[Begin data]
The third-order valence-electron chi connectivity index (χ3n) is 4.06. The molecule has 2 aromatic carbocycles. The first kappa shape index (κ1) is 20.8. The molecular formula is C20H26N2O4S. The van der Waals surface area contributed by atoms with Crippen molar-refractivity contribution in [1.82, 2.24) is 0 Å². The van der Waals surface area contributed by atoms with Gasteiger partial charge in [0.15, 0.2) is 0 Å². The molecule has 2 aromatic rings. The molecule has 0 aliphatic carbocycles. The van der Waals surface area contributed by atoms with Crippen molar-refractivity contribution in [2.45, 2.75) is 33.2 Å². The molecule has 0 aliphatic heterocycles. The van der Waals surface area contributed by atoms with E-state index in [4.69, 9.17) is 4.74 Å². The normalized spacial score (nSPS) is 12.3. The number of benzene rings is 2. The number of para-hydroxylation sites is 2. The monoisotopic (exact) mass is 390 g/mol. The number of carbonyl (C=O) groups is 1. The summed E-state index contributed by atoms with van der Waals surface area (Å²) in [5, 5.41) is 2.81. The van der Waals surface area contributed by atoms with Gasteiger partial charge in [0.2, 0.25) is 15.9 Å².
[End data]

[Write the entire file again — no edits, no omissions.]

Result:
The third-order valence-electron chi connectivity index (χ3n) is 4.06. The molecule has 2 aromatic carbocycles. The first kappa shape index (κ1) is 20.8. The molecular formula is C20H26N2O4S. The van der Waals surface area contributed by atoms with Crippen molar-refractivity contribution in [1.82, 2.24) is 0 Å². The van der Waals surface area contributed by atoms with Gasteiger partial charge in [0.15, 0.2) is 0 Å². The molecule has 2 aromatic rings. The molecule has 0 aliphatic carbocycles. The van der Waals surface area contributed by atoms with Crippen molar-refractivity contribution in [2.45, 2.75) is 33.2 Å². The molecule has 0 aliphatic heterocycles. The van der Waals surface area contributed by atoms with E-state index in [4.69, 9.17) is 4.74 Å². The normalized spacial score (nSPS) is 12.3. The number of benzene rings is 2. The number of para-hydroxylation sites is 2. The monoisotopic (exact) mass is 390 g/mol. The number of carbonyl (C=O) groups is 1. The summed E-state index contributed by atoms with van der Waals surface area (Å²) in [5, 5.41) is 2.81. The van der Waals surface area contributed by atoms with Gasteiger partial charge in [0.2, 0.25) is 15.9 Å².